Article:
Playing on fears in health debate

How did the healthcare reform debate -- arguably the country’s most important policy discussion in decades -- turn into such a miserable cesspool of scheming and disinformation?

This past week we were treated to images of conservative protesters heckling Democratic lawmakers at town halls, demanding that they abandon plans for “socialized medicine” and “government-run healthcare.”

We also saw polls showing that support is slipping for current reform plans. A Wall Street Journal/NBC News survey, for example, found that only about a third of respondents think what’s on the table is a good idea. Forty-two percent say it’s a bad idea.

Just a few months ago, healthcare reform looked like a slam-dunk. Now it seems like it’s barely on life support.


“There’s been a lot of noise and confusion,” said James Harris, president of a Culver City PR firm that specializes in healthcare issues and a former PR executive at insurance heavyweight Cigna HealthCare.

“For the average person,” he said, “this is all probably very hard to understand.”

The spin industry has been working overtime to frame and sway the healthcare debate. My colleague Dan Neil concluded the other day that reform opponents were getting the upper hand “because the insurance industry’s demagoguery is better and smarter than the reformists’ demagoguery.”

That’s undoubtedly true. But a key problem here is that most of us aren’t taking the time to understand the various parts of this admittedly complex equation.

Instead, we’re leaving it to interest groups to call the shots, and the debate has devolved into a pathetic shouting match between partisan camps. It’s hard to imagine genuine reform emerging from such an infantile environment.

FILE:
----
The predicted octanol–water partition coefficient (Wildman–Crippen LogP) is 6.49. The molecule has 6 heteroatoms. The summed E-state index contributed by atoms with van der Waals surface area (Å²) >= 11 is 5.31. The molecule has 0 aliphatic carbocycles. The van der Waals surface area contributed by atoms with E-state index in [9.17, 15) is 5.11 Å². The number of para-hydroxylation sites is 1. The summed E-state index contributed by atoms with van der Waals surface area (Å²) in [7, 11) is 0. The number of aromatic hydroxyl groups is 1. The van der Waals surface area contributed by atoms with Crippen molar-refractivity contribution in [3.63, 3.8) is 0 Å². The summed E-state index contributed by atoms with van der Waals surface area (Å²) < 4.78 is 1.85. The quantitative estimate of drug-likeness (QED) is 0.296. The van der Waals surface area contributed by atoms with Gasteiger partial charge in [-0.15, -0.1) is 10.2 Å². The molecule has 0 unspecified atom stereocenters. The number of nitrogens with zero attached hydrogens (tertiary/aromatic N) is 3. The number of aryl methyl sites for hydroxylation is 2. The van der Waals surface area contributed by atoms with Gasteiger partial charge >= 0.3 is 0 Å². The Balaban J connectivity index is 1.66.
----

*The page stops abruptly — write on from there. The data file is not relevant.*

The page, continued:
“Does your company pay for your car insurance?” asked Peggy Frank, whose Westlake Village PR firm also specializes in healthcare. “No. Nobody’s does. It’s up to you to find out what’s best for you.

“With health insurance, we’ve been raised to just say ‘thank you’ to whatever is provided by our employers. We don’t know how to analyze the system or what’s best for us.”

As a result, people are easily swayed by whatever pitch plays to their ideological sympathies.

Take an ad produced by a group called Patients United Now. It features a Canadian woman, Shona Holmes, who says she got the runaround from her country’s healthcare system after being diagnosed with a brain tumor.

“I’m here today because I was able to travel to the U.S., where I received world-class treatment,” she says. “Government healthcare isn’t the answer.”

As if that didn’t make the point with the subtlety of a ball-peen hammer, a gravel-voiced announcer then warns that “Washington wants to bring Canadian-style healthcare to the U.S.”

There are a variety of problems with this spot, not least its repeated references to “government healthcare” when in fact Canada offers citizens a government-run insurance program, not medical treatment.